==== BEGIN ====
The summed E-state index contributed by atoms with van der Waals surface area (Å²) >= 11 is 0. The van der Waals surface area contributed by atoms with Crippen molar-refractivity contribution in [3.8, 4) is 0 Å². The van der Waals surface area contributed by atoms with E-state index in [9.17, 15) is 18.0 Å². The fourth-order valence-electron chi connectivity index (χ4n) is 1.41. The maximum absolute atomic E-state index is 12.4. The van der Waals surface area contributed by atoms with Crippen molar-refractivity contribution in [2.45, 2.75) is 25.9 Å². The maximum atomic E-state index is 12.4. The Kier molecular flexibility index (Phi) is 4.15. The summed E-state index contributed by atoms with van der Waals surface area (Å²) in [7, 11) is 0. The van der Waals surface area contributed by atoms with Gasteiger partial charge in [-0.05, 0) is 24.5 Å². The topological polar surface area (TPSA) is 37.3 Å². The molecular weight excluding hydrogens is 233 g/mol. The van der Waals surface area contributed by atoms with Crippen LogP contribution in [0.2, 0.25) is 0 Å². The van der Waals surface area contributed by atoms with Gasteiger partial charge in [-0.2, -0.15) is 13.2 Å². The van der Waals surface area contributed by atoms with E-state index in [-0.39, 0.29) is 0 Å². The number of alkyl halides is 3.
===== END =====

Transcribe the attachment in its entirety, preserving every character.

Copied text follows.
The summed E-state index contributed by atoms with van der Waals surface area (Å²) >= 11 is 0. The van der Waals surface area contributed by atoms with Crippen molar-refractivity contribution in [3.8, 4) is 0 Å². The van der Waals surface area contributed by atoms with E-state index in [9.17, 15) is 18.0 Å². The fourth-order valence-electron chi connectivity index (χ4n) is 1.41. The maximum absolute atomic E-state index is 12.4. The van der Waals surface area contributed by atoms with Crippen molar-refractivity contribution in [2.45, 2.75) is 25.9 Å². The maximum atomic E-state index is 12.4. The Kier molecular flexibility index (Phi) is 4.15. The summed E-state index contributed by atoms with van der Waals surface area (Å²) in [7, 11) is 0. The van der Waals surface area contributed by atoms with Gasteiger partial charge in [-0.05, 0) is 24.5 Å². The topological polar surface area (TPSA) is 37.3 Å². The molecular weight excluding hydrogens is 233 g/mol. The van der Waals surface area contributed by atoms with Crippen LogP contribution in [0.2, 0.25) is 0 Å². The van der Waals surface area contributed by atoms with Gasteiger partial charge in [-0.2, -0.15) is 13.2 Å². The van der Waals surface area contributed by atoms with E-state index in [-0.39, 0.29) is 0 Å². The number of alkyl halides is 3.